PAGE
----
It's not hard to find people willing to write the narrative that "venture capital is not an asset class" or "venture capital has performed terribly." 

The most recent of these reports came out about 18 months ago. It was The Kauffman Report. It had an influence on the people who fund our industry in a negative way, as many asset managers who fund our industry read this flawed report. That's a shame because many of these people missed out on what will be a few great VC vintages.

The biggest problem with the report was that it pulled together data from more than a decade ago to proclaim what the future of our industry would look like. I wrote about this in a blog post last year titled "It's Morning in VC" but I never made the full deck available until now.

I presented the deck below--which was prepared with the great help of Upfront Venture's Principal Jordan Hudson--at Dave McClure's must attend event called PreMoney with much more data and narrative than I had in my blog post. I saved it mostly for LP discussions that I had over the past year.

This year an associate from Upfront Ventures--Glenn Poppe--helped me pull together more information about how our industry is changing. I hope to publish that deck and a full write up in the next 10 days in partnership with Dan Primack at Fortune (if my write up doesn't suck, I guess ;-))

Having worked through the data with Glenn I am even more optimistic about venture capital than I was even a year ago. Here is a preview of what we found and what we will publish:

1. The opportunity set is much bigger than ever (50x more users, 10x time online, mobile, social, credit-card enabled, global) … when things work they work faster and at an unprecedented scale. Think Dropbox, Airbnb, Pinterest, Maker Studios, SnapChat, Tinder).

2. The costs to start are much lower than ever (90 percent reduction in infrastructure costs to start a company through open source and web services) and large companies being created in many geographies.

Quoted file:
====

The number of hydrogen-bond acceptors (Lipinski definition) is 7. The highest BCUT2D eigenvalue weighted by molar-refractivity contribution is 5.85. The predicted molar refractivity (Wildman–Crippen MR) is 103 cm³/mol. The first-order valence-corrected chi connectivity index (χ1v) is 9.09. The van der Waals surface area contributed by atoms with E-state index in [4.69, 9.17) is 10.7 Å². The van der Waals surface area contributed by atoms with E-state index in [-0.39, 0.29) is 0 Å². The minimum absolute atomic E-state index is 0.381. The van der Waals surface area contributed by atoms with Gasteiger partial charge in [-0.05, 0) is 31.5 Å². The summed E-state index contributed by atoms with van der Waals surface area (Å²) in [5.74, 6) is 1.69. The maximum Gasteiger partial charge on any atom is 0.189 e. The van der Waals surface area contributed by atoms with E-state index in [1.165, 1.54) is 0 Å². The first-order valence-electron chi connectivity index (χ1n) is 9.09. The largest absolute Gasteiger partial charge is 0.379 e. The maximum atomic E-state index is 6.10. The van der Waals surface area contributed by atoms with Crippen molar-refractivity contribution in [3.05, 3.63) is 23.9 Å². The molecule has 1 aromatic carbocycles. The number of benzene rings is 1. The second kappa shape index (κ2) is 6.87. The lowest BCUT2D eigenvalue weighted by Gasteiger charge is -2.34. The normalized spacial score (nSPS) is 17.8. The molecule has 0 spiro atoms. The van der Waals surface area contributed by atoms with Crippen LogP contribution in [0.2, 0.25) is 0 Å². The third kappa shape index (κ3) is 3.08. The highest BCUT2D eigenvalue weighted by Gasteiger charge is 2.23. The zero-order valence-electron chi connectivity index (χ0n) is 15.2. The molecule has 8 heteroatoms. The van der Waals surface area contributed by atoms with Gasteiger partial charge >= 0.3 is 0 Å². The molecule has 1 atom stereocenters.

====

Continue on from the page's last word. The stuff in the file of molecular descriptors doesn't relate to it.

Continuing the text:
3. Time to massive revenue is the most compressed in history due to scale and Deflationary Economics.

4. Companies are now raising much more capital in the private markets now before they go public. This is the opportunity set for venture capitalists.

5. When companies DO IPO they are worth much more at IPO time than in the past. This is a key point. More value is captured more by VCs prior to an IPO. VCs used to IPO and then sell. Now they are funding and holding.

6. This has led a number of successful traditional VCs (and soon Micro VCs!) to raise "opportunity funds" to fund the prorata participation of their best early-stage investments. Other VCs have raised "growth funds" to back the companies that are scaling fastest.

With private markets capturing more value in the future and continued disruption of every industry--can LPs afford NOT to be long in Venture Capital?

Of course the concentration of capital in growth firms and the intense competition to fund the best deals leads to some risks. These are most notable in late-stage, D-round, investments. And of course new entrants are competing to capture the private-market value (hedge funds, mutual funds, corporate funds).

But I'll save this data and analysis for the next post.

Please don't forget to subscribe to my newsletter to make sure you get the deck next week when I publish it!

This article was originally published on Mark Suster's blog, Both Sides of the Table.